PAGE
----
Throughout the day your device will enter an online standby or ‘sleep’ mode. This is a greatly reduced power state that can not only perform limited background tasks such as checking for email so that when you power on the device the latest mail is ready and waiting but it provides the same instant on functionality you get with any other tablet.
Other Samsung smart pc owners have suggested hibernate is on by default, I am not convinced of this but nevertheless with some tweaking you can get it back. When in hibernate mode just like any other Windows notebook your desktop session is saved and the device enters an incredibly low power usage state. The resume time from hibernate is not as quick as the online standby but you can be back in your desktop within 10 seconds which given my work is saved and the incredibly lower power consumption for leaving it essentially on overnight or for extended periods with no usage, I have been very happy with.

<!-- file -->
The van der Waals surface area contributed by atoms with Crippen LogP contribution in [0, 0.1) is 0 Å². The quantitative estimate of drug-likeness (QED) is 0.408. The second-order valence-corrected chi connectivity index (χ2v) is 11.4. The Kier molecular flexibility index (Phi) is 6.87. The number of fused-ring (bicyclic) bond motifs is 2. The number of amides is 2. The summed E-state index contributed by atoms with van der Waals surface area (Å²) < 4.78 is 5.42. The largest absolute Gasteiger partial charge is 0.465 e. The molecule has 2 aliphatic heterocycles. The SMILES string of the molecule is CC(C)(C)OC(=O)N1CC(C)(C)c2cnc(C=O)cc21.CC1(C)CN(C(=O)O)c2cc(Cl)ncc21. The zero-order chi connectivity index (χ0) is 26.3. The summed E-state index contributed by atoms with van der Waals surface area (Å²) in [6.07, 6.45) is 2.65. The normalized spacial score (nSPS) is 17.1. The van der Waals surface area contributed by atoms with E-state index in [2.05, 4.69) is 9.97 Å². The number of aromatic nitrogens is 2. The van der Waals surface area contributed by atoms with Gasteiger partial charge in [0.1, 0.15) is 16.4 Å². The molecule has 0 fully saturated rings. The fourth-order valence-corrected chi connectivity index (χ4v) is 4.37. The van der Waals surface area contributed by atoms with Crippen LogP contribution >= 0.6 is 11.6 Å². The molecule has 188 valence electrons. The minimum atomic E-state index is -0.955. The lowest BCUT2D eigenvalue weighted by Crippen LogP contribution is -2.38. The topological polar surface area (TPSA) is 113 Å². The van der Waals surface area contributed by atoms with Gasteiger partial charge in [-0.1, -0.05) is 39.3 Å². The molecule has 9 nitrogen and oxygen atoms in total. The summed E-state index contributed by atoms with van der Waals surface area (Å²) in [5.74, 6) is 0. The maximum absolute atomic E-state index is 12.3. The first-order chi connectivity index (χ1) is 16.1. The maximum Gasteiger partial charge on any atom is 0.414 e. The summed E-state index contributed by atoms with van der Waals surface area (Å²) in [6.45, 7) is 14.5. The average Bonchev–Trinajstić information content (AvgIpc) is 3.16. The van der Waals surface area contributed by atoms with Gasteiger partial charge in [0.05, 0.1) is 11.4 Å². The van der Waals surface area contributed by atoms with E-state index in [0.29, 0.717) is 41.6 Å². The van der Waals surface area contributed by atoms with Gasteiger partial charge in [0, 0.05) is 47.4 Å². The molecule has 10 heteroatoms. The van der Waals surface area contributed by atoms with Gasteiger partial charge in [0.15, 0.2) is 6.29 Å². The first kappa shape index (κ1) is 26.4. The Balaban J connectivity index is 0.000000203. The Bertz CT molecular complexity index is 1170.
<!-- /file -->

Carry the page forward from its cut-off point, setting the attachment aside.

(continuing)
Initially I was pretty impressed with the boot time and I actually suspect a recent firmware update may have extended the time as whilst doing this review I clocked the boot-time from cold boot at 23 seconds to desktop. Ideally between standby/sleep and hibernate the device is unlikely to be fully powered down at any point so this shouldn’t be too much of an issue but its nice to know you can be on your desktop in less than 30 seconds unlike rebooting a laptop or netbook of old where a cup of coffee whilst you wait was the order of the day.
I mentioned at the start that battery life is one of the key things needed for a productive and good tablet experience. Regardless of whether you are looking at this from a business, student day to day or purely consumption point of view – no one wants to be tethered to a power point and in terms of business usage to adequately utilise these you need the confidence in your device that you are going to make it through the day.
One of the big promises of Clover trail is all day battery life and it delivers on this.
Samsung rates the device at 14.5hours (Mobile Mark) and 10 hours video watching.